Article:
It’s 1998. I am 25. I am sitting in a huge central London office, with long sash windows, and a grey haired man in a three piece suit is at the far end, behind a big mahogany desk.
1998 is 17 years ago. Now:
76% of Britons use the internet every day. Our nation of shopkeepers is now home to the most enthusiastic online shoppers on the planet. In 2014, e-commerce accounted for about 15% of total UK retail sales ... A report from Tech City in February this year found that there are now 1.4 million people in the UK employed in digital businesses and venture capital. The sector is 20 times what it was just five years ago ...That makes it bigger than health or education or construction.
It looks as though the internet is getting on famously without DotEveryone. But no, progress isn't fast enough for some fundamentalists ...
We just need to go much, much faster and we need to make sure all of us are included ... There are currently 10 million adults in the UK who cannot get the basic benefits of being online ...
...and it's all the fault of our ignorant politicians, public officials, business leaders and journalists. In fact, men in general:
DOT EVERYONE our new organisation, must figure out how to put women at the heart of the technology sector. That alone could make us the most digitally successful country on the planet and give us a real edge.
Why has women's lib been fighting for so long? So that women can code in Java. (The programming language. Not the place.) The fight is still not won. How will DotEveryone succeed? Give money to unemployed women, obviously:
Why not launch a national challenge to find the best ideas to tackle this problem? ... Why not offer every unemployed woman free education and training? ... Surely there must be a couple of new Ada Lovelaces lurking in this land?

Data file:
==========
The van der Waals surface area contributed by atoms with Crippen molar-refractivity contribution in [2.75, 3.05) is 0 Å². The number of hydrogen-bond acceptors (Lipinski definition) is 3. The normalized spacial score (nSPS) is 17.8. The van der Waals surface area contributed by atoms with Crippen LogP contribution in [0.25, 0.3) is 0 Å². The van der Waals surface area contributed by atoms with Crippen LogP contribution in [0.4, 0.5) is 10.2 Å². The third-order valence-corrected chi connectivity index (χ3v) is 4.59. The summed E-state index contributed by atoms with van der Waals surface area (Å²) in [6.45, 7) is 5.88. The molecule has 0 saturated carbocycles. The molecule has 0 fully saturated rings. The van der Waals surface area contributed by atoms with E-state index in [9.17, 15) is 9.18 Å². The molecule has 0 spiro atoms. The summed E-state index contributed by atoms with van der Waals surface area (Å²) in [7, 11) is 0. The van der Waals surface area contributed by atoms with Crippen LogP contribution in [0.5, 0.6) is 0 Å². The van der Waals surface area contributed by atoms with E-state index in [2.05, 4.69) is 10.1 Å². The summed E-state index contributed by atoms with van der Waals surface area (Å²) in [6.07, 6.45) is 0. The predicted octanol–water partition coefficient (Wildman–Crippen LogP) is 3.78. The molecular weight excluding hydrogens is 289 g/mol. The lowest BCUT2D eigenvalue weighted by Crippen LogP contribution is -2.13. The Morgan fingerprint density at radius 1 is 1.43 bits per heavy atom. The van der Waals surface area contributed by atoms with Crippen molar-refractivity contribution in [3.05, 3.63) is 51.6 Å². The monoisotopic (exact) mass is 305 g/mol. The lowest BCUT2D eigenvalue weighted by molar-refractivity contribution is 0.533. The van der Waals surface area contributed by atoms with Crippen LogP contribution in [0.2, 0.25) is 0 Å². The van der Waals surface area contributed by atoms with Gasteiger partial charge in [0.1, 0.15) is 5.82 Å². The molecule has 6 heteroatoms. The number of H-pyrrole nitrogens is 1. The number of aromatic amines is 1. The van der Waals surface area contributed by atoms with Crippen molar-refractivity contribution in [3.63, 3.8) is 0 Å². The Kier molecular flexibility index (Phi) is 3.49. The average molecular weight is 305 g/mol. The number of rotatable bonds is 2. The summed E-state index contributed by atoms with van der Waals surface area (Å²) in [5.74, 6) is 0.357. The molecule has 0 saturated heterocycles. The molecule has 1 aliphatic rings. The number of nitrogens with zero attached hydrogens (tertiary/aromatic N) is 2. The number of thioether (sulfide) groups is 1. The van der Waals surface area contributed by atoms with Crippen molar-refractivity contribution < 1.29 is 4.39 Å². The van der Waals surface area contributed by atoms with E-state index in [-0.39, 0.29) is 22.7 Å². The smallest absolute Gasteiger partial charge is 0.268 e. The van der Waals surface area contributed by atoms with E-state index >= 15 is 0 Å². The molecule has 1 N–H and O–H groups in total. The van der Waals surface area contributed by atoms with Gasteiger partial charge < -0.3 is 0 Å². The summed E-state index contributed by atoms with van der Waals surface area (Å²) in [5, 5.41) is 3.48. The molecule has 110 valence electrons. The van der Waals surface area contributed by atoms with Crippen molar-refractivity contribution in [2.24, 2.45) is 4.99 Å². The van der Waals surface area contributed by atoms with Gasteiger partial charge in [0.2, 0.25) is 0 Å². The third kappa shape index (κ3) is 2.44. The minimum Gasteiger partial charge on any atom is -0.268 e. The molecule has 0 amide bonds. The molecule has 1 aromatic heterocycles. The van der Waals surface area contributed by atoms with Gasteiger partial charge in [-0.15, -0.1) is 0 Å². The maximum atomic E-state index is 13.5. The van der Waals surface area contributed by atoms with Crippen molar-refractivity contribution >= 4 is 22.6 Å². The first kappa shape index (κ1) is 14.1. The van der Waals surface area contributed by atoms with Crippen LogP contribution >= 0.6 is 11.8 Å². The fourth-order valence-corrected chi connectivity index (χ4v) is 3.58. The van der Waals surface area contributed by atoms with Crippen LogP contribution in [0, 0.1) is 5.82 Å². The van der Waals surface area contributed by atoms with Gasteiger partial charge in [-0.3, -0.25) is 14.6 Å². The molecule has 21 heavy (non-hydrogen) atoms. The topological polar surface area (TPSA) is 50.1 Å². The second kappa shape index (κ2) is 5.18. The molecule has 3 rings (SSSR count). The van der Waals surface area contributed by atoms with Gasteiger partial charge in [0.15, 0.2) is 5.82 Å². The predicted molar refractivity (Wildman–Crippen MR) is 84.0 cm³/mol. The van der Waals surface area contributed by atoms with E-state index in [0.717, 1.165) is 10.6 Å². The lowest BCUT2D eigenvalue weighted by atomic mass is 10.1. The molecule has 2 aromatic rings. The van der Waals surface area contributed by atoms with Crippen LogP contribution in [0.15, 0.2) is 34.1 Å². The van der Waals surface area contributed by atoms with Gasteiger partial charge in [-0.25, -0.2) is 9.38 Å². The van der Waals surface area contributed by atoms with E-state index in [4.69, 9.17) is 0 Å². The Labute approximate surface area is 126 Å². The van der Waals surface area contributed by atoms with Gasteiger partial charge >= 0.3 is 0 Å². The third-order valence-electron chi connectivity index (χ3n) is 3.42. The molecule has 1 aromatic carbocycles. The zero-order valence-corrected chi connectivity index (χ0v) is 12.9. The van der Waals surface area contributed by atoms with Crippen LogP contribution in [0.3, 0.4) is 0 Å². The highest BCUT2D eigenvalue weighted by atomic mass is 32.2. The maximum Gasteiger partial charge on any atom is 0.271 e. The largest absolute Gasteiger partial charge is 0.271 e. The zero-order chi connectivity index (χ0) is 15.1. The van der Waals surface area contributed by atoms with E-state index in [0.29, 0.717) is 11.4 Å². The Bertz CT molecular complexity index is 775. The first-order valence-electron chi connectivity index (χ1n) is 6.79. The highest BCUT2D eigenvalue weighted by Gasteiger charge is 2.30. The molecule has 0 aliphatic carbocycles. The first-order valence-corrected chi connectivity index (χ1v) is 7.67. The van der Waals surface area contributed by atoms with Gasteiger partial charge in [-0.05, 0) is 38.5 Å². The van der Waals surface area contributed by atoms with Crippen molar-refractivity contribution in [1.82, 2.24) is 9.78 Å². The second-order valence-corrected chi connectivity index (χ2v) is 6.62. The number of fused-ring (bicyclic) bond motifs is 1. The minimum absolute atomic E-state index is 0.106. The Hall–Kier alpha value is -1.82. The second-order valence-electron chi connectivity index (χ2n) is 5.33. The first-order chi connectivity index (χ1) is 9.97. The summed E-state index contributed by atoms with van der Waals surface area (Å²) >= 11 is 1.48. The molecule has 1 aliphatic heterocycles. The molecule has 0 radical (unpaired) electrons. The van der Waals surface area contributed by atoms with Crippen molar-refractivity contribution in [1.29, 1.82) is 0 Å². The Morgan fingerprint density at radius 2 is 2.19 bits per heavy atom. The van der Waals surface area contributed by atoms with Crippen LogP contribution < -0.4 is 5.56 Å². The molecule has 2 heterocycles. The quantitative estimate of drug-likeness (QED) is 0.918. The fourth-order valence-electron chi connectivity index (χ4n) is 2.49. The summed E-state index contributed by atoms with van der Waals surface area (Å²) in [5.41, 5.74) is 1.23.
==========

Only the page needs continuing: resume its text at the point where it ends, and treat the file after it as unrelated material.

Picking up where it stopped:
If poor old Natalie Bennett, leader of the UK's Green Party, had suggested that, "poor woman, she can't be expected to understand", the commentators would have said, but Martha Lane Fox was still being listened to seriously.

DotEveryone has other tricky problems to solve before we climb the hill to "the inspiring, brave new world ahead". Martha Lane Fox mentions mass surveillance by the security forces services. The protection of minors on-line. The implications of wearable technology and the Internet of Things. The public good v. private profit. Cybercrime.

And her proposed solutions? She doesn't have any. All she can say is:

That, for me, would be DOT EVERYONE’s third big task – help us embed our national values in the digital world ... It will make sure the UK fills the moral and ethical gap that exists at the heart of discussions about the internet.
This Dimbleby Lecture contributes yet another gap to discussions about the internet.

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Updated 6.4.15

The following comment was submitted to the Martha Lane Fox blog and awaits moderation:
dmossesq says:
Your comment is awaiting moderation.
April 5, 2015 at 10:58 am
What have you got against sash windows?